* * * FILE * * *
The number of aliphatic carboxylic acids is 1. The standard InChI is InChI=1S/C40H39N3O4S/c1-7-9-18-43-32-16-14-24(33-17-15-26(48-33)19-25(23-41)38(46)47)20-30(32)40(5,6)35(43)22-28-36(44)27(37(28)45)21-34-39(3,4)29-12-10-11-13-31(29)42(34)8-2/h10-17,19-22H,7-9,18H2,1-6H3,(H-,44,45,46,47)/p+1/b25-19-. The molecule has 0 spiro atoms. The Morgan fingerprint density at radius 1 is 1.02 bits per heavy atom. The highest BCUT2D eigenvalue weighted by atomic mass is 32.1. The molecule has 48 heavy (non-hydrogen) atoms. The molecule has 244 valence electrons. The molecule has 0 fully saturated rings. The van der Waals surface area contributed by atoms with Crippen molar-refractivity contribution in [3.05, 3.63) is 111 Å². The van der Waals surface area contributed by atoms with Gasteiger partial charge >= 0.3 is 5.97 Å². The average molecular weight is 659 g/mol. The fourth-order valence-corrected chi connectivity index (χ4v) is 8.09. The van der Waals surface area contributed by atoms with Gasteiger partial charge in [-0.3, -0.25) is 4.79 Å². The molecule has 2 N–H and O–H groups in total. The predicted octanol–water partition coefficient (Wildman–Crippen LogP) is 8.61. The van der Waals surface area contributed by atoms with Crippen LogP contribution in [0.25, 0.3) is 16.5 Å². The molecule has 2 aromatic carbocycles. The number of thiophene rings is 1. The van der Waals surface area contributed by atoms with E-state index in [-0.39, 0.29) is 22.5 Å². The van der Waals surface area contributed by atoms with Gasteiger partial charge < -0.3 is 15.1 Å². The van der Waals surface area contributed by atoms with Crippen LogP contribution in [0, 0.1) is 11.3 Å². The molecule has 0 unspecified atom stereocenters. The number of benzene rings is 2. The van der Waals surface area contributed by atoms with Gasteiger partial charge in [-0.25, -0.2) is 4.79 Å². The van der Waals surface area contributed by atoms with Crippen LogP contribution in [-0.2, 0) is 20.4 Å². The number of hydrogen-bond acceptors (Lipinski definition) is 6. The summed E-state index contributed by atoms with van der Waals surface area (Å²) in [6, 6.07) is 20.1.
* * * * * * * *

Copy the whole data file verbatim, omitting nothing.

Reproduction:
The number of aliphatic carboxylic acids is 1. The standard InChI is InChI=1S/C40H39N3O4S/c1-7-9-18-43-32-16-14-24(33-17-15-26(48-33)19-25(23-41)38(46)47)20-30(32)40(5,6)35(43)22-28-36(44)27(37(28)45)21-34-39(3,4)29-12-10-11-13-31(29)42(34)8-2/h10-17,19-22H,7-9,18H2,1-6H3,(H-,44,45,46,47)/p+1/b25-19-. The molecule has 0 spiro atoms. The Morgan fingerprint density at radius 1 is 1.02 bits per heavy atom. The highest BCUT2D eigenvalue weighted by atomic mass is 32.1. The molecule has 48 heavy (non-hydrogen) atoms. The molecule has 244 valence electrons. The molecule has 0 fully saturated rings. The van der Waals surface area contributed by atoms with Crippen molar-refractivity contribution in [3.05, 3.63) is 111 Å². The van der Waals surface area contributed by atoms with Gasteiger partial charge >= 0.3 is 5.97 Å². The average molecular weight is 659 g/mol. The fourth-order valence-corrected chi connectivity index (χ4v) is 8.09. The van der Waals surface area contributed by atoms with Gasteiger partial charge in [-0.3, -0.25) is 4.79 Å². The molecule has 2 N–H and O–H groups in total. The predicted octanol–water partition coefficient (Wildman–Crippen LogP) is 8.61. The van der Waals surface area contributed by atoms with Crippen LogP contribution in [0.25, 0.3) is 16.5 Å². The molecule has 2 aromatic carbocycles. The number of thiophene rings is 1. The van der Waals surface area contributed by atoms with E-state index in [-0.39, 0.29) is 22.5 Å². The van der Waals surface area contributed by atoms with Gasteiger partial charge < -0.3 is 15.1 Å². The van der Waals surface area contributed by atoms with Crippen LogP contribution in [0, 0.1) is 11.3 Å². The molecule has 0 unspecified atom stereocenters. The number of benzene rings is 2. The van der Waals surface area contributed by atoms with Gasteiger partial charge in [-0.25, -0.2) is 4.79 Å². The van der Waals surface area contributed by atoms with Crippen LogP contribution in [-0.2, 0) is 20.4 Å². The number of hydrogen-bond acceptors (Lipinski definition) is 6. The summed E-state index contributed by atoms with van der Waals surface area (Å²) in [6, 6.07) is 20.1.